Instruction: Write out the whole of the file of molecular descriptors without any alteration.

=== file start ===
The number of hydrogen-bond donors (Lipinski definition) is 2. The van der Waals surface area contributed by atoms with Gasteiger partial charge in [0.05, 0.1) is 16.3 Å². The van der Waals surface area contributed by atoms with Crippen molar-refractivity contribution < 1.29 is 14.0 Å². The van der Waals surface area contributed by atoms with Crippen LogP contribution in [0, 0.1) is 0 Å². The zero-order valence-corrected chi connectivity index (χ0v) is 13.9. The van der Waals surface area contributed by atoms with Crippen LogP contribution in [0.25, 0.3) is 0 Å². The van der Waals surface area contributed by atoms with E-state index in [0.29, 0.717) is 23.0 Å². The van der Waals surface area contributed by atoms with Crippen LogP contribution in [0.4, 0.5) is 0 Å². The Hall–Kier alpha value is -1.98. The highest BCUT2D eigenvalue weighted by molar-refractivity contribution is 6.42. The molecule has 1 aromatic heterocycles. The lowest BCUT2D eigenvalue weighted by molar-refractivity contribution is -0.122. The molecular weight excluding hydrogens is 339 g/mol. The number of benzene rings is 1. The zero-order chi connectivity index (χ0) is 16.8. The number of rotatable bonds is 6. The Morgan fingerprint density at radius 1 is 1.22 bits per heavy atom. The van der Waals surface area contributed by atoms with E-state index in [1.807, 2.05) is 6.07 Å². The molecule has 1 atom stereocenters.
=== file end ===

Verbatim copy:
The number of hydrogen-bond donors (Lipinski definition) is 2. The van der Waals surface area contributed by atoms with Gasteiger partial charge in [0.05, 0.1) is 16.3 Å². The van der Waals surface area contributed by atoms with Crippen molar-refractivity contribution < 1.29 is 14.0 Å². The van der Waals surface area contributed by atoms with Crippen LogP contribution in [0, 0.1) is 0 Å². The zero-order valence-corrected chi connectivity index (χ0v) is 13.9. The van der Waals surface area contributed by atoms with Crippen LogP contribution in [0.25, 0.3) is 0 Å². The van der Waals surface area contributed by atoms with E-state index in [0.29, 0.717) is 23.0 Å². The van der Waals surface area contributed by atoms with Crippen LogP contribution in [0.4, 0.5) is 0 Å². The Hall–Kier alpha value is -1.98. The highest BCUT2D eigenvalue weighted by molar-refractivity contribution is 6.42. The molecule has 1 aromatic heterocycles. The lowest BCUT2D eigenvalue weighted by molar-refractivity contribution is -0.122. The molecular weight excluding hydrogens is 339 g/mol. The number of benzene rings is 1. The zero-order chi connectivity index (χ0) is 16.8. The number of rotatable bonds is 6. The Morgan fingerprint density at radius 1 is 1.22 bits per heavy atom. The van der Waals surface area contributed by atoms with E-state index in [1.807, 2.05) is 6.07 Å². The molecule has 1 atom stereocenters.